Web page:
ENGINE: 3456cc V6, DOHC, 24v POWER: 233kW @ 6400rpm TORQUE: 378Nm @ 4800rpm WEIGHT: 1740kg GEARBOX: 8-speed automatic BRAKES: 357mm ventilated discs, 4-piston calipers (f); 310mm ventilated discs, single-piston calipers (r) SUSPENSION: double wishbone, coil springs, anti-roll bar (f); multilinks, coil springs, anti-roll bar (r) WHEELS: 19 x 8.0-inch (f/r) TYRES: 235/40 R19 96Y (f) 265/35 R19 94Y (r) Bridgestone Potenza REO50A PERFORMANCE DATA 0-100km/h: 6.08sec (7th) 0-400m: 14.12sec @ 164.34km/h (7th) Lap Time: 1:42.9sec (7th)
BANG INDEX 52.4 PRICE (BUCKS) $74,000 BUCKS INDEX 89.8 BFYB INDEX 104.7
MORLEY, 8TH: “A sporty Lexus that finally is. Still a road car first, though” CAMPBELL, 7TH: “On track it tries hard and is surprisingly agile.
But ultimately prefers cruising to attacking” NEWMAN, 5TH: “Impressive and fun, but lacks that final tenth and needs an LSD” SPINKS, 7TH: “Great electric steering and old-school V6, but imagine if RC were 100kg lighter” NUMBERS CAN be cruel. Especially so for Lexus, it seems. For the second year running Toyota’s premium arm occupies the bottom rung on the $50-$100K ladder. But just like last year’s IS350 F Sport, the numbers don’t paint a fair picture of the RC350’s abilities.
Put simply, as the only car in its class without some form of forced induction, Lexus’s new two-door isn’t particularly fast, and at $74K it’s not particularly cheap, either – not a promising recipe for BFYB success.
Its pace isn’t helped by the fact that at some point in its development process the RC350 was clearly given free rein at the buffet, its 1740kg kerb weight is 10kg heavier than the twin-turbo, all-wheel drive Nissan GT-R.
As a result, Lexus’s latest coupe scrapped with Renault Sport’s Megane Trophy-R for the straight-line wooden spoon, but whereas the Trophy-R then set a blistering time around the track, the best the RC350 could manage was a 1:42.9. Not bad, but certainly nothing to write home about.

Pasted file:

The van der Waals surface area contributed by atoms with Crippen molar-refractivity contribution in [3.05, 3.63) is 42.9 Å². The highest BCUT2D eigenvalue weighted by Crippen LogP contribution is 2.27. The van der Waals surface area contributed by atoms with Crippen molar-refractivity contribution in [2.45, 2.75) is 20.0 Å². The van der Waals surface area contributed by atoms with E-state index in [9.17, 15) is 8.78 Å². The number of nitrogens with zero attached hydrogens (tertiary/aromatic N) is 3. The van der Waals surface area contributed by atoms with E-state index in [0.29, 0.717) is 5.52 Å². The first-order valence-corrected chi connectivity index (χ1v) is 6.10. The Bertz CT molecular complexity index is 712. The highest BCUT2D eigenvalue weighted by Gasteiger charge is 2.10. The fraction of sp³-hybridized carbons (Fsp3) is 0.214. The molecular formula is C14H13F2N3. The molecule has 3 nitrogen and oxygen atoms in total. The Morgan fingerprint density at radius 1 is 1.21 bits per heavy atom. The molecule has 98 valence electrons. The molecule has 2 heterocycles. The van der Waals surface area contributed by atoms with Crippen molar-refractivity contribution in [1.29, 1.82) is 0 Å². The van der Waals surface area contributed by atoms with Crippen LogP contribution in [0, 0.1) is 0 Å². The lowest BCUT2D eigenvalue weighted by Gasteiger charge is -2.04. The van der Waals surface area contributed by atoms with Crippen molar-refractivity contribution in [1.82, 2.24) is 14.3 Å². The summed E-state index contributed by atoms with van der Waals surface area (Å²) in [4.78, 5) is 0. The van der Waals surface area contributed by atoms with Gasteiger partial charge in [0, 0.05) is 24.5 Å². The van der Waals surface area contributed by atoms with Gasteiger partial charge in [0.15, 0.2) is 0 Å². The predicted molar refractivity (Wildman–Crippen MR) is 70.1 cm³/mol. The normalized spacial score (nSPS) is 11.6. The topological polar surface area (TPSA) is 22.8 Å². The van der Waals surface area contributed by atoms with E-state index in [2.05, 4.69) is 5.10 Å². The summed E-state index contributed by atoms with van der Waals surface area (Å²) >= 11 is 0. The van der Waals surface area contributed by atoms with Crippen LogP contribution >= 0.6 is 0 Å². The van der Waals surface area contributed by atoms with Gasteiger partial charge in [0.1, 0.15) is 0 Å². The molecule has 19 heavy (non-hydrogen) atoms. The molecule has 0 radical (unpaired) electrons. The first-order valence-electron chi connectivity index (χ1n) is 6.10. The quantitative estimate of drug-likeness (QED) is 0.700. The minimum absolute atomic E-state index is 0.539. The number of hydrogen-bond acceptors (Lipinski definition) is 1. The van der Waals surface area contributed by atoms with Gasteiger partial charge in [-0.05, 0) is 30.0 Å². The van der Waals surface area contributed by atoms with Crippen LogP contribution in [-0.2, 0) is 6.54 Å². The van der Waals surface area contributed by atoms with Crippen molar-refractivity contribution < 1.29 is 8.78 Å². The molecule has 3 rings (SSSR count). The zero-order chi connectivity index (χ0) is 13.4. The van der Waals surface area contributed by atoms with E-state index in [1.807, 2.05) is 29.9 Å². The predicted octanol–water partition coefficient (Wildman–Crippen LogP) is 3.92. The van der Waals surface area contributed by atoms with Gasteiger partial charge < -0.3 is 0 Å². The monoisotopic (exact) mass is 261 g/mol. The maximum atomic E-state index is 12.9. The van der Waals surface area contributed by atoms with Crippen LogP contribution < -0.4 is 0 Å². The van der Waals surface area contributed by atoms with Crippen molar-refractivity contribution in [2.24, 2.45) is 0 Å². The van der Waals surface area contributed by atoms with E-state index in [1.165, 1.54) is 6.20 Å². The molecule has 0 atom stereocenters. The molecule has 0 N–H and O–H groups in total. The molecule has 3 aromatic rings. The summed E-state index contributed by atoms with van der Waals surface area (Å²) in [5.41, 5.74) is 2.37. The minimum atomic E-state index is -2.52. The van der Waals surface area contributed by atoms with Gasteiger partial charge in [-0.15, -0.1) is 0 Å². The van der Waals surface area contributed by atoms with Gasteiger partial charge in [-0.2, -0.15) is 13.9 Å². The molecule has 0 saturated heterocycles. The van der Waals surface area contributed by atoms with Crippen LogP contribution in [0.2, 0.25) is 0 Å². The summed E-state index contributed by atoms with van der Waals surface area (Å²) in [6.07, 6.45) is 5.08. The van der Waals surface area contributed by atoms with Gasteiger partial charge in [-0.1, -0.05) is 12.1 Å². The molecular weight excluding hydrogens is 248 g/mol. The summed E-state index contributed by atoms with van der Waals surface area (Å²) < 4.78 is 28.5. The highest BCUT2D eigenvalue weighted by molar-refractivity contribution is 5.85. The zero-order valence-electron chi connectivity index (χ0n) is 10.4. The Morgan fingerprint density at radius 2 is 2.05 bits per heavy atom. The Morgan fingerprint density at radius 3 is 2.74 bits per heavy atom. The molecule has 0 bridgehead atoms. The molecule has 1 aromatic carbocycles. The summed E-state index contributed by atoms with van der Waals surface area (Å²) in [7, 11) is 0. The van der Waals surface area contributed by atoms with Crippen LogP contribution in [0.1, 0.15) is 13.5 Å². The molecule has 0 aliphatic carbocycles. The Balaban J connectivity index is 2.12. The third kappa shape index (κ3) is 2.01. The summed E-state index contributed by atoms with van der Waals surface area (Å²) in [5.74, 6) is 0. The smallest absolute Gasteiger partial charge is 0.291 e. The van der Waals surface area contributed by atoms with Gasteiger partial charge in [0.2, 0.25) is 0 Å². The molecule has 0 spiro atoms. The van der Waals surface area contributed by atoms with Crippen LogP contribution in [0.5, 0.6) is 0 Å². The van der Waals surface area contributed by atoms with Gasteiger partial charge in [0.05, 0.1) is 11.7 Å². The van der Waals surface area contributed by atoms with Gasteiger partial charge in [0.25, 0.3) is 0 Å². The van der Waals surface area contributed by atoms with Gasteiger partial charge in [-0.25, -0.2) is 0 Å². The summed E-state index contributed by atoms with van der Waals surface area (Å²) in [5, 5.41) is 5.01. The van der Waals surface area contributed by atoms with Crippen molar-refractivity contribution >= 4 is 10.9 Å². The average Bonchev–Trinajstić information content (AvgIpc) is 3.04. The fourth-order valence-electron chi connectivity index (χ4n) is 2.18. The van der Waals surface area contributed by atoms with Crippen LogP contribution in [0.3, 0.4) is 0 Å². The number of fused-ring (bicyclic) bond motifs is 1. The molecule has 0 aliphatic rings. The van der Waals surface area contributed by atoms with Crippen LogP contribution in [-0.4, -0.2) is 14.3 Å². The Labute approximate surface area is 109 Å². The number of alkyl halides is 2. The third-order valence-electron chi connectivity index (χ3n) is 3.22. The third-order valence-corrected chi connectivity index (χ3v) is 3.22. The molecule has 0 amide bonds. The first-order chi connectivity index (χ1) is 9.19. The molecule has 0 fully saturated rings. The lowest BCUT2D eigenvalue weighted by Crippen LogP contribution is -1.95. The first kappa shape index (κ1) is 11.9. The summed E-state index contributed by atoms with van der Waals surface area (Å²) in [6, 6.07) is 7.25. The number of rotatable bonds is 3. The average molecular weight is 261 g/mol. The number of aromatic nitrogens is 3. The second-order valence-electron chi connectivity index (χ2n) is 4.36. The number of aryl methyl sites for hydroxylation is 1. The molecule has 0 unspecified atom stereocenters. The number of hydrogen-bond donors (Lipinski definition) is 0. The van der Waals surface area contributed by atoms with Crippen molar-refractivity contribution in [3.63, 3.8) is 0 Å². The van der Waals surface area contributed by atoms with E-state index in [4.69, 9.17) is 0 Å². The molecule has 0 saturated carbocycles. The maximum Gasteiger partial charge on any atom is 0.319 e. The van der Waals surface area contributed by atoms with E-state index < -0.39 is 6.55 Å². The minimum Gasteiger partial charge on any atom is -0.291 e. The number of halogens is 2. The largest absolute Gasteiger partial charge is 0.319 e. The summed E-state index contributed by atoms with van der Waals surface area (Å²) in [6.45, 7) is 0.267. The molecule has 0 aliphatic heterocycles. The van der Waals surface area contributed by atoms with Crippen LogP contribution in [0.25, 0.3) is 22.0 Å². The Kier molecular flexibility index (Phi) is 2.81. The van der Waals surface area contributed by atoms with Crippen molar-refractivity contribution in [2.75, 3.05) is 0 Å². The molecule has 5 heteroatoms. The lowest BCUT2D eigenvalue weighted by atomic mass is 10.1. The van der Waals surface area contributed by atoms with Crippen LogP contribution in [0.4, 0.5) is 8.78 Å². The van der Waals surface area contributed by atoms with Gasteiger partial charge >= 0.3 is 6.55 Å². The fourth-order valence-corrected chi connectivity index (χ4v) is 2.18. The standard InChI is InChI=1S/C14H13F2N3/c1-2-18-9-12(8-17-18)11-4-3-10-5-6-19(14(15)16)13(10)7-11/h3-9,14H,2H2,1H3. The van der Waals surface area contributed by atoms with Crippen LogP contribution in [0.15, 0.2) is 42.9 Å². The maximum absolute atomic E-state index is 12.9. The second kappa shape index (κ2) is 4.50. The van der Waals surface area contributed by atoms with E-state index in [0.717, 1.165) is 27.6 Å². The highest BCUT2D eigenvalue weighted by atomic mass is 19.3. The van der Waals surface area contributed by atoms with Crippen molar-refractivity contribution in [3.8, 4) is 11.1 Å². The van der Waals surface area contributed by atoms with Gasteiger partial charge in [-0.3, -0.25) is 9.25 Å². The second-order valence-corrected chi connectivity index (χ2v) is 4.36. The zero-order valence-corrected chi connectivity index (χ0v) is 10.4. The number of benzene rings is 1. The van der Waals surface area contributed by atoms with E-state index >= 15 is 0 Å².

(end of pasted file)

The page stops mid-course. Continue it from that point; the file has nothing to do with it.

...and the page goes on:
As mentioned up front, however, what the numbers don’t reveal is that the RC350 F Sport is a very entertaining steer, to the point that you’d really have to think long and hard about whether you wanted to spend another $60,000 on the V8 RC F.
With 233kW/378Nm the 3.5-litre atmo V6 mightn’t be a powerhouse, but it howls like an old-school touring car.
And with eight gears to play with, it’s not too difficult to keep it revving in its 4000rpm-plus happy zone.
Likewise, the RC350 might’ve gone too hard on the doughnuts during development, but there’s little sense of its mass on track. There’s heaps of grip – its minimum corner speed on Winton’s famous sweeper was a competitive 108.01km/h – and the variable-ratio steering means most corners are dispatched with little more than a quarter-turn of lock.
The only real chink in its armour is the lack of a limited-slip diff. Why manufacturers persist in building powerful rear-drive performance cars without LSDs is beyond us, as more often than not having one fitted transforms the on-limit behaviour of the car.
As it is, care must be taken (and vital tenths are lost) on the exit of each tight corner lest the inside rear wheel lose traction and spin all the power away. Flick it in under the brakes and the rear slides wide beautifully, but try and hold it on the throttle and all too often the power diverts to one wheel halfway around the bend and the drift dies dismally. Its behaviour at 10/10ths (or even 8/10ths) can be frustratingly inconsistent and it was marked down by the judges accordingly.
Please Lexus, put a diff in the RC350, it’ll make it faster and more fun – it’d be cruel not to. – SN
“What a fantastic car. The chassis balance and amount of front-end grip on turn-in is unbelievable; it really rotates well in the corner. One of its biggest let-downs is the lack of a limited-slip diff. It also does everything right, but it needs more power to unleash its true potential.”